EASL is pleased to announce the release of the EASL-ILCA clinical practice guidelines on the management of intrahepatic cholangiocarcinoma to coincide with the EASL Liver Cancer Summit 2023.
Intrahepatic cholangiocarcinoma (iCCA) represents the second most frequent primary liver cancer after hepatocellular carcinoma. It is associated with an alarming mortality rate owing to its silent presentation, highly aggressive nature and resistance to treatment.
Early diagnosis, molecular characterisation, accurate staging and personalised multidisciplinary management have remained challenging. However, in light of the growing incidence of iCCA and associated mortality worldwide, and owing to recent advances in our pathological understanding, including the identification of actionable molecular targets, the European Association for the Study of the Liver (EASL) and International Liver Cancer Association (ILCA) governing boards thought it timely to commission a group of international experts to draft dedicated evidence-based guidelines for physicians involved in the management of patients with iCCA.
Fig. 1. Mortality associated with iCCA in different geographic areas.
Data obtained from: Hucke F. et al. Cancers 2022, 14, 3093. https://doi.org/10.3390/
cancers14133093; Turati F. et al. Hepatoma Res 2022;8:19 DOI: 10.20517/2394-5079.2021.130; and Bertuccio P. et al. J Hepatol 2019; 71(1): 104-114. https://doi.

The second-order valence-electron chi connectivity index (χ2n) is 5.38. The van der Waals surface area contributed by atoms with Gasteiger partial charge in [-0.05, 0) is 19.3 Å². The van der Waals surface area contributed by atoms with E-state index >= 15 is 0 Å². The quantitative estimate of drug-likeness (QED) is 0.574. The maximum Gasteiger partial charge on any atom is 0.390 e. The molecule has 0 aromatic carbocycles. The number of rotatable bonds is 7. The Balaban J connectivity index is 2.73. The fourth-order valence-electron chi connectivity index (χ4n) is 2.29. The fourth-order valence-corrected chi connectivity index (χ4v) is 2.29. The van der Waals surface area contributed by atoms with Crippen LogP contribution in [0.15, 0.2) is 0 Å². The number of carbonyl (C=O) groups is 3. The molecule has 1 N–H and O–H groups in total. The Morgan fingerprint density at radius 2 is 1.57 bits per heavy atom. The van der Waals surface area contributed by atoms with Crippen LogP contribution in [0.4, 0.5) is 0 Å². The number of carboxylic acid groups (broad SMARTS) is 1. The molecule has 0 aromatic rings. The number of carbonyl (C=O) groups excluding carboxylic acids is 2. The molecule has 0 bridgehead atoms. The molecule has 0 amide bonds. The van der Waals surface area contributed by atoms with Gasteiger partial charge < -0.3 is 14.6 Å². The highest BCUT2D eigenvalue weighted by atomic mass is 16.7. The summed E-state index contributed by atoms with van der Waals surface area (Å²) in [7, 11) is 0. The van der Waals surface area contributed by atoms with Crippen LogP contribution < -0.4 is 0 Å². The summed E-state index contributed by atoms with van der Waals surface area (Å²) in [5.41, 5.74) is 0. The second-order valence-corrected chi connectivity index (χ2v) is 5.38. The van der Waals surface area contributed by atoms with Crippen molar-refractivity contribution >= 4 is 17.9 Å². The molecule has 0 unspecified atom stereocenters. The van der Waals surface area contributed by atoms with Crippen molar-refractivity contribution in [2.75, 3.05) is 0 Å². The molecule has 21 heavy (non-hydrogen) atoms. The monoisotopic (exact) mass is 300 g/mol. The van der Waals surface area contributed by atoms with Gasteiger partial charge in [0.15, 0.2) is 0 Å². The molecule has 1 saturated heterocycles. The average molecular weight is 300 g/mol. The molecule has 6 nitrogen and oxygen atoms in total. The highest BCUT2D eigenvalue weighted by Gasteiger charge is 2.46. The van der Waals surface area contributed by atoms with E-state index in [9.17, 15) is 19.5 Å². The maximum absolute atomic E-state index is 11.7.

org/10.1016/j.jhep.2019.03.013. *for Venezuela, Finland and Lithuania data are related to the year 2012
Briefly, this CPG addresses questions regarding the classification of iCCA, surveillance of at-risk populations, strategies for prevention, diagnosis and staging, and treatment.
While iCCA remains a major clinical challenge, these CPGs highlight recent positive developments that should lead to evidence-based changes in the management of patients.
The panel also look to the future, discussing the importance of primary prevention in liver fluke endemic areas and of specific lifestyle campaigns in individuals with metabolic risk factors. Notably, surgical resection is an effective and potentially curative treatment for early stage disease, yet all too often patients are diagnosed too late to benefit from such an approach. The development of new circulating biomarkers will be key to improving the early diagnosis of iCCA and enabling more patients to undergo curative treatment.
The panel also give a nod to a number of international networks that are currently running collaborative multicentre projects to overcome some of the limitations of research in rare diseases, not least small sample sizes.
“It is hoped that the results of these multicentre projects will have a significant impact on the management of iCCA, which is still associated with an unacceptably poor prognosis.”
Prof. Domenico Alvaro – Chair of the CPG panel